Microsoft Vs. Eolas Redux: What the Now-required Browser Changes Mean for Consumers

The Internet is in flux as far as web interactivity is concerned. How millions of people interact with active online content on their computers is in danger of changing forever. And it’s all because of a little-known company with an exclusive hold on a patent with a university – and it’s well-documented legal rivalry with the world’s largest software maker.

Why is this happening? Basically, it has to do with changes to the ActiveX plugin architecture in Microsoft’s Internet Explorer that will affect every person who uses the Internet within Windows. And unfortunately, it’s unavoidable because of the Vole’s legal spat with Eolas Technology, which maintains that it has exclusive access to a patent that, although comparable to prior art of such functionality in all kinds of software, has been upheld by the U.S. Patent and Trademark Office, and the Vole has been unable to do anything about it – and the appeals submitted to the USPTO from Redmond keep falling on deaf ears. Basically speaking, Microsoft has long lost the battle – and could very well lose the war next. So with this in mind, the Vole has decided to make changes to Internet Explorer despite its intention to make one last appeal to the U.S. legal system so that if the patent showdown hits the fan, the company will have workarounds in their place well in advance.

The results will be felt immediately, as Java applets, Flash movies, PDF files – and anything else that requires a browser plugin – will be forced to require a click-to-activate function, unless the object tag is written into the HTML document on the fly through code contained within an external JavaScript resource (a technique Microsoft has designated as the official workaround for avoiding most of these changes). That means that it could become necessary to click a Flash movie used for navigation, and then click the desired link contained within to actually navigate the page. And this will undoubtedly confuse many users at first who expect Internet Explorer to behave a certain way when plugins are referenced by a web page – or at least until they realize such confusion is now an unfortunately-necessary evil to be subjected to.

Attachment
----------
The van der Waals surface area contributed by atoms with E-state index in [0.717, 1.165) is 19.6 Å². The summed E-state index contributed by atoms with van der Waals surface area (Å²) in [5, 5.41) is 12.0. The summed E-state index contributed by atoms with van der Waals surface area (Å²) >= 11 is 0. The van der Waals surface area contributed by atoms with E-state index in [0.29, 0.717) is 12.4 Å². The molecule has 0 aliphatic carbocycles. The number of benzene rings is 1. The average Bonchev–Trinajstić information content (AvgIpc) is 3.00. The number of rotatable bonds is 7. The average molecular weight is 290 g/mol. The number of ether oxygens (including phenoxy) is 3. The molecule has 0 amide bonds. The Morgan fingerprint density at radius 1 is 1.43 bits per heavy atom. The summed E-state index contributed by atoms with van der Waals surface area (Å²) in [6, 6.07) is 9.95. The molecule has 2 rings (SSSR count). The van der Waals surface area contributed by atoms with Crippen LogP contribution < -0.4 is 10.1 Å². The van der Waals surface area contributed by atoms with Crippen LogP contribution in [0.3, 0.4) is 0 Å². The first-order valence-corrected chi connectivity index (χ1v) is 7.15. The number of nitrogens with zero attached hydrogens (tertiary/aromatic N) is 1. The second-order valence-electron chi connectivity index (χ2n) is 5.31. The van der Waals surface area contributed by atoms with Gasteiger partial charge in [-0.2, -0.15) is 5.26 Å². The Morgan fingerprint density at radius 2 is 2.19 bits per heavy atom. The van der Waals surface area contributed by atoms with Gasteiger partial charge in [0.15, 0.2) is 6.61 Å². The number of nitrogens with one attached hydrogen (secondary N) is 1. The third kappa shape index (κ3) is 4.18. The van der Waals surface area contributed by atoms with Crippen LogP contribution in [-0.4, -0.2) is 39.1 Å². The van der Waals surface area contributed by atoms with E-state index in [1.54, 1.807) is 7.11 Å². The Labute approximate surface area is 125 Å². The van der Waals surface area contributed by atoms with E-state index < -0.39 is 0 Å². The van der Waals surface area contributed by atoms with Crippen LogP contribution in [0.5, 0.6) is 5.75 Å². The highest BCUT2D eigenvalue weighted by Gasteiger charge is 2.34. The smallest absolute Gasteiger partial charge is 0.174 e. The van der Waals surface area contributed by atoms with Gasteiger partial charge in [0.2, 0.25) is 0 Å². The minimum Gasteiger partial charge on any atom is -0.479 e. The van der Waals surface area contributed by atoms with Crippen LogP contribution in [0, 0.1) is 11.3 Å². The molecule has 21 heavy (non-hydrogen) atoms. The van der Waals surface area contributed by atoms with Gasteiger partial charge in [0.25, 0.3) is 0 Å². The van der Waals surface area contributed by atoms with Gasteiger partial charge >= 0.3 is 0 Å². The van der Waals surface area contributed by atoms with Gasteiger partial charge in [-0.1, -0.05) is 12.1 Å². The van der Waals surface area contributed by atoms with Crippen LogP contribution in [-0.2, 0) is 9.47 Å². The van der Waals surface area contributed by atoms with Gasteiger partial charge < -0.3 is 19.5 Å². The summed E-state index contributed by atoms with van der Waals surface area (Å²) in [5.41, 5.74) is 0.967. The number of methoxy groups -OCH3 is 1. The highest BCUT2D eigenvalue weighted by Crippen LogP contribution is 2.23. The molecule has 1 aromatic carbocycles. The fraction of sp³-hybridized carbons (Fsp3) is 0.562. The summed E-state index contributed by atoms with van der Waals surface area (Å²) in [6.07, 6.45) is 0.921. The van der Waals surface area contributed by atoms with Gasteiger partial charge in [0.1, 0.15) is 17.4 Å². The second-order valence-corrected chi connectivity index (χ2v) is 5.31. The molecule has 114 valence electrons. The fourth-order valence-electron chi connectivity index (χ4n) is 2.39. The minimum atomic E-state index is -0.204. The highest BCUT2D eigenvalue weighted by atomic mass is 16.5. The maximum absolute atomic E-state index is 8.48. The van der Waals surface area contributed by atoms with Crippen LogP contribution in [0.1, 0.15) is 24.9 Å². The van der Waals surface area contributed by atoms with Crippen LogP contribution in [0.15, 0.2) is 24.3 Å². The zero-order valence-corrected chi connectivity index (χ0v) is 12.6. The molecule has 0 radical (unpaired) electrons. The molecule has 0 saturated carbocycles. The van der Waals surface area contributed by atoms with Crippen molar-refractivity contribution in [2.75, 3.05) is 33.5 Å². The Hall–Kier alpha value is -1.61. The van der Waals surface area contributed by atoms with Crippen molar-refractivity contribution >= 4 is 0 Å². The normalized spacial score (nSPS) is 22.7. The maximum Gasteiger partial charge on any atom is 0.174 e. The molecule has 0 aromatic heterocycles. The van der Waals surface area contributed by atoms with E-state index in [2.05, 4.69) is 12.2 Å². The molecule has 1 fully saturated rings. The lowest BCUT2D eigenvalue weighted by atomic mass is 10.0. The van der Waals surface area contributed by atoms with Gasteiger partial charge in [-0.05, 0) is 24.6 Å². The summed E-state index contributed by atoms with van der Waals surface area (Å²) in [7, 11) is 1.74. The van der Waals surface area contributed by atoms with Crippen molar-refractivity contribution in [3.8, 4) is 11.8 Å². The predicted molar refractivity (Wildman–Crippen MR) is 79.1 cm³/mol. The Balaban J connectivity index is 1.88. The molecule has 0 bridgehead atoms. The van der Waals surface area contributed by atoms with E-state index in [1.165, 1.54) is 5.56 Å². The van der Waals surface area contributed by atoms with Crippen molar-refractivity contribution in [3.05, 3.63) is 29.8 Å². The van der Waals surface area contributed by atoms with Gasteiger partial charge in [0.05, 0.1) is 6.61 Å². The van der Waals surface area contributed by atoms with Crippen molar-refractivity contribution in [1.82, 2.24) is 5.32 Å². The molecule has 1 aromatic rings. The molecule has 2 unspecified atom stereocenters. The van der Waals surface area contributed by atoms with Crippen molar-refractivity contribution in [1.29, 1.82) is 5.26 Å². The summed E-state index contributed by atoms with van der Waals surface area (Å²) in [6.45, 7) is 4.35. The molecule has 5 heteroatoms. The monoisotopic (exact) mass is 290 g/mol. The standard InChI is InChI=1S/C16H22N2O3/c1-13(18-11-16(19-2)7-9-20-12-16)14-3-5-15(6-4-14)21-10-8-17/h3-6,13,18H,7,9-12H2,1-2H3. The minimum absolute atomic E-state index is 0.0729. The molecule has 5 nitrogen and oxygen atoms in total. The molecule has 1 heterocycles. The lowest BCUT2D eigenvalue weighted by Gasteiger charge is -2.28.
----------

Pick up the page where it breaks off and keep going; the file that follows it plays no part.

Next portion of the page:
Is this a sign of things to come? Is this how the Internet will be expected to work for all users on Windows? Will even Microsoft’s competitors – Opera, Firefox and the like – be forced to make their own, incompatible changes should Eolas com after them next??? All I can say is to just get used to it – it’s not entirely Redmond’s fault that this has happened. The way everybody uses the Internet, regardless of the browser – and regardless of their computer’s operating system – is on the verge of a dangerous, unprecedented series of change-of-functionality requirements.

And that’s a scary thought.

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